Now comes the most important phase: deciding how you and your colleagues or team (if applicable) will use your avatar. This is so critical that you might even consider creating a social contract and having everyone sign to represent their commitment to seeing the process all the way through. I like to think of this part as inviting your avatar (let’s call her Perry for now) to join your team and to take part in every meeting, every discussion about programs and initiatives, and every company event…oh, and Perry is also copied on every email and participating on every inbound and outbound phone call.

You can take it as far as you want to, including leaving Perry a seat in the conference room for larger meetings, or having a specific place she sits and takes notes during client meetings. As you may not wish to weird out your clients, you can decide whether you want to let them know that Perry will be joining you in spirit, but you and she know that she’ll be there (and maybe just a little bit late, because that’s so Perry). You and your team will begin to see every touchpoint a client has through Perry’s lens, and begin to make decisions based on how she would perceive an idea or adjustment to the status quo. You can start with questions like:

  • “What would Perry think of this idea for a client event? Would she want to come and how would we make her feel comfortable enough to stay?”
  • “Would Perry approve of this prospecting email? How would it make her feel? How can we improve it so that it would make her happy and interested?”
  • “How would Perry have changed the environment or direction of the discussion in the last client meeting? How would she have felt afterward? What could we have done differently, and what should/could we do after the fact that would make her feel more comfortable and less fearful?”
  • “What would Perry think of the inflatable plastic pineapple in our conference room? Would she think it was odd, or should we add more things like that to make the environment more Perry-friendly?”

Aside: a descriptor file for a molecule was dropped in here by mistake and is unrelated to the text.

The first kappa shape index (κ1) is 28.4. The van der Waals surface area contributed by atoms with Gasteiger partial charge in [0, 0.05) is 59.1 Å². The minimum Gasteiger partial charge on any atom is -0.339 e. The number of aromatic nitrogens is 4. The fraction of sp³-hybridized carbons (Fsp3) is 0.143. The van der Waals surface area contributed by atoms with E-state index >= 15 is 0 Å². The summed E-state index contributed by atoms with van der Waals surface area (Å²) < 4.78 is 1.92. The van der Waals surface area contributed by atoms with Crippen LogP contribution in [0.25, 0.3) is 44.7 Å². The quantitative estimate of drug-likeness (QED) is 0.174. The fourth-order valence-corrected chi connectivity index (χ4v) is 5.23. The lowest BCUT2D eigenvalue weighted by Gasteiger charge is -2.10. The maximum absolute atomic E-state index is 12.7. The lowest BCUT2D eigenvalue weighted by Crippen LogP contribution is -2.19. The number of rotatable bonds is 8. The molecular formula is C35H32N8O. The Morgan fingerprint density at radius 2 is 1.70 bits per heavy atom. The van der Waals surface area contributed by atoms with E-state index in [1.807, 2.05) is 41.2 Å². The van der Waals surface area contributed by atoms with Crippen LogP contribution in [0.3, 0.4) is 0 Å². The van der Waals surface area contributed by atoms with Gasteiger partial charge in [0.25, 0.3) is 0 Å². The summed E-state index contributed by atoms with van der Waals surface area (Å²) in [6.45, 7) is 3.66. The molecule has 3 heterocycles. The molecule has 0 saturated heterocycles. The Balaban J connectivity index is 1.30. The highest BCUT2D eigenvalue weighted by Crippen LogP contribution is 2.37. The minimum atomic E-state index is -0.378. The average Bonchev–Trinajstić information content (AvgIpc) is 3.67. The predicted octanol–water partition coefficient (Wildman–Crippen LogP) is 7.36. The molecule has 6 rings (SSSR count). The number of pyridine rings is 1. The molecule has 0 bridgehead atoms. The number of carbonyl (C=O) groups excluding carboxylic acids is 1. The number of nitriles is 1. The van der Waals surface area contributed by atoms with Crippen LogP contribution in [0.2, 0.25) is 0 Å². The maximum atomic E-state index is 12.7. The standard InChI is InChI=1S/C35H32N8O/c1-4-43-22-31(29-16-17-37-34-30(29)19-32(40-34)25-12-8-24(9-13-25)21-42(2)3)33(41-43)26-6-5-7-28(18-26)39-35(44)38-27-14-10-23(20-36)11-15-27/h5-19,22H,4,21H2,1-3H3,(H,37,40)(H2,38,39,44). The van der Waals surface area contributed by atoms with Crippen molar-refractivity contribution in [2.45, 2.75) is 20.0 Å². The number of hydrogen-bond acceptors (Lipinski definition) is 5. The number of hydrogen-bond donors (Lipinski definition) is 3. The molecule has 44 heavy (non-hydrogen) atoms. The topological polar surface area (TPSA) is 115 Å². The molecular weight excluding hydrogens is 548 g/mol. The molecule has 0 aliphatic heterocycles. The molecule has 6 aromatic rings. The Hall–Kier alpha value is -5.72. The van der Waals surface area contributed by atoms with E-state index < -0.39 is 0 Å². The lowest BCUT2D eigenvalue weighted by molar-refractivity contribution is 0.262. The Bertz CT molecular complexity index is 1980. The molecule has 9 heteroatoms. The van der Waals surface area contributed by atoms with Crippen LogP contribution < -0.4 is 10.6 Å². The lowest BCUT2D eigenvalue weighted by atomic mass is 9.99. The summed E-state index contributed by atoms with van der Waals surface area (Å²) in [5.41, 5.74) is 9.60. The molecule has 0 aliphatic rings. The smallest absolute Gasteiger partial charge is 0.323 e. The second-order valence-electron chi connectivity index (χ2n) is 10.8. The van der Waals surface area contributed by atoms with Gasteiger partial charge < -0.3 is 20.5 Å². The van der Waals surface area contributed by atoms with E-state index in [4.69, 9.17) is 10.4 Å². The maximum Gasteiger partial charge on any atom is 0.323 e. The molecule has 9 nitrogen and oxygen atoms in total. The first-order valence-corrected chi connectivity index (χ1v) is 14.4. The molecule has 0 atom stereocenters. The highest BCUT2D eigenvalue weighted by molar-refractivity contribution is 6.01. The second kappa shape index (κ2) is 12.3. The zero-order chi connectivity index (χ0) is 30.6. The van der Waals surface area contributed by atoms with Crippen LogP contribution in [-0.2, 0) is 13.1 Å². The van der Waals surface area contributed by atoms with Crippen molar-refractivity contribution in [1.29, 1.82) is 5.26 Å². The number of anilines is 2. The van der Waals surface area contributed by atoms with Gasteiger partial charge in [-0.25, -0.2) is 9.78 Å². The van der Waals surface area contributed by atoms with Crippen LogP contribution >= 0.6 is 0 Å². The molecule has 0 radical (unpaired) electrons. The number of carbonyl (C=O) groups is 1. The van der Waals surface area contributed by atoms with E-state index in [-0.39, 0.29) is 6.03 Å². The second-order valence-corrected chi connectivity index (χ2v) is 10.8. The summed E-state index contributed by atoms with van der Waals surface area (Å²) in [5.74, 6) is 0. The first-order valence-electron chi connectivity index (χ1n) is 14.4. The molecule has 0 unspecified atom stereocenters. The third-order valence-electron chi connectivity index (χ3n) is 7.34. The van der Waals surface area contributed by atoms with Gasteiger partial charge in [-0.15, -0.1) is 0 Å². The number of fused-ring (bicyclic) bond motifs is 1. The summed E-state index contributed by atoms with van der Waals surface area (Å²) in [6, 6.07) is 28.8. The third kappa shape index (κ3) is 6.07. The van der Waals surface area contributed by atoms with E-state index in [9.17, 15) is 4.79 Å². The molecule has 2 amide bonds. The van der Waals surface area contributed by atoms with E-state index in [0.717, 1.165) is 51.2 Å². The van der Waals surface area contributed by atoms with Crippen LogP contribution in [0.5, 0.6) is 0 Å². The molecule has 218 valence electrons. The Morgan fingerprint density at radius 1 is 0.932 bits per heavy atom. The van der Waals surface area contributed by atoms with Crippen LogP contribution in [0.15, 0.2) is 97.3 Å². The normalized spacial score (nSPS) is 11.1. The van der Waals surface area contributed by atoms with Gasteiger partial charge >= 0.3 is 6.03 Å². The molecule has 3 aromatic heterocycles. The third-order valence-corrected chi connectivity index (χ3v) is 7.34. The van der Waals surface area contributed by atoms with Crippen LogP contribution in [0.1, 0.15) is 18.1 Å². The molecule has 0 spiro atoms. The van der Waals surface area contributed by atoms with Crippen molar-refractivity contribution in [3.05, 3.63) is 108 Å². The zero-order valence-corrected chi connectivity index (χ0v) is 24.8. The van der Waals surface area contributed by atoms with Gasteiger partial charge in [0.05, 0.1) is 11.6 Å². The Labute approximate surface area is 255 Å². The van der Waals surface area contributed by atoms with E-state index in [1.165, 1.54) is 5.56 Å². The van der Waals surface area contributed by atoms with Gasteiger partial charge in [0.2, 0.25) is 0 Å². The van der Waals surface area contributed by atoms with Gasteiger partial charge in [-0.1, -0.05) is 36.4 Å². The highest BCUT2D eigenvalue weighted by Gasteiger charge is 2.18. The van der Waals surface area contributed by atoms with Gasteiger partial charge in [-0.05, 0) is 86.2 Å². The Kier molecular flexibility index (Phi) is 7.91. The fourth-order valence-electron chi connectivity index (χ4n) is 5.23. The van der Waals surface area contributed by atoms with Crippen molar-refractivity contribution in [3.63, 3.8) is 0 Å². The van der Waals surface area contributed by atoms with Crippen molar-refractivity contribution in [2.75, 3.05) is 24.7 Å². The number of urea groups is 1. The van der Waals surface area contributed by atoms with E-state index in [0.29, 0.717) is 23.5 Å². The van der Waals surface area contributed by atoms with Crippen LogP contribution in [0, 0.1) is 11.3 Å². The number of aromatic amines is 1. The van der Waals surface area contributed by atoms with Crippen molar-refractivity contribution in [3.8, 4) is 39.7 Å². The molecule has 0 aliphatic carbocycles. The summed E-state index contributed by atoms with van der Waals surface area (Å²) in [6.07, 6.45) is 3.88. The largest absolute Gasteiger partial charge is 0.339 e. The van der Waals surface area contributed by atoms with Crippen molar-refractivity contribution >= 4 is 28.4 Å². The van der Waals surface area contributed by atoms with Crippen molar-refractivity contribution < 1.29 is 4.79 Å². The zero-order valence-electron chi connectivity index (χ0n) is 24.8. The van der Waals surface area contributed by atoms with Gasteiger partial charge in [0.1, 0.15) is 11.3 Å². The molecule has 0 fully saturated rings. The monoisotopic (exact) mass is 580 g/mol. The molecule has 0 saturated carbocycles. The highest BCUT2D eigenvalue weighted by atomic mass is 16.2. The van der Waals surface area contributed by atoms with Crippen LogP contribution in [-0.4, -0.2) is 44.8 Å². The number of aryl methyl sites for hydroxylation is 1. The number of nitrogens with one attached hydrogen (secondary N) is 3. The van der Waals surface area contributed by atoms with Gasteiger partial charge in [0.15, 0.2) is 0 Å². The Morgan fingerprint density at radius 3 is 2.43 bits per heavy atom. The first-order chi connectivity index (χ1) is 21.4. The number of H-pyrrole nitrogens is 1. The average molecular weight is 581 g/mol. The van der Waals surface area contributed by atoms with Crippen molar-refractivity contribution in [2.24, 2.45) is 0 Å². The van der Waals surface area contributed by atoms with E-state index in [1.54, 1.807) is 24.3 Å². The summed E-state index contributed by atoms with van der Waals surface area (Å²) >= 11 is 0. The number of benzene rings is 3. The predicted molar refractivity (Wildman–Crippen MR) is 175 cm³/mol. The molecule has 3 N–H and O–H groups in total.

Common sense though it may be, customer- or client-centricity is about putting the customer or client first. That means making decisions with the customer or client at the forefront of your mind, and doing what they would want you to do, not what you want to do.

If you like the idea, how you go about it is entirely up to you, and you can make myriad changes based on personal preference. The most important pieces are that you and your team/group agree on who your avatar is and feel a connection to it, and that you’ve committed to integrating the avatar as much as possible.

Remember, the Primary Goal is Getting to Truly Know Your Ideal Client

This concept won’t be for everyone, and that’s OK. For example, you may have more than one type of client you are attempting to attract, and this may not (and potentially should not) change your focus. It does, however, force you to choose a very specific ideal construct, based not exclusively on asset size or life stage, but on who you actually want to work with.

I do believe that simplification can often provide us with insights we may not have been able to see through all the noise we are forced to sift through every day. If you choose to go down a path like this, you can measure many different outcomes, but if, at the end of the experiment, you and your team feel closer to your current and prospective clients, and have a better understanding of your ideal customer, you have set yourself up to be of great value to a host of future Perrys.

Dan Martin is the Director of Marketing for the Financial Planning Association, the principal professional membership organization for CERTIFIED FINANCIAL PLANNERTM professionals, educators, financial services professionals and students who seek advancement in a growing, dynamic profession. You can follow Dan on Twitter at @DanW_Martin and on LinkedIn at www.linkedin.com/in/danmartinmarketing.

Disclaimer: The Financial Planning Association is independent of the Certified Financial Planner Board of Standards, Inc. (“CFP Board”), a 501(c)(3) organization that grants the CFP® certification to CERTIFIED FINANCIAL PLANNER™ professionals in the United States. CFP Board owns the trademarks CFP® and CERTIFIED FINANCIAL PLANNER™.”

Categories: Branding, Business Development, Client Communication, Client Skills, Marketing | Permalink.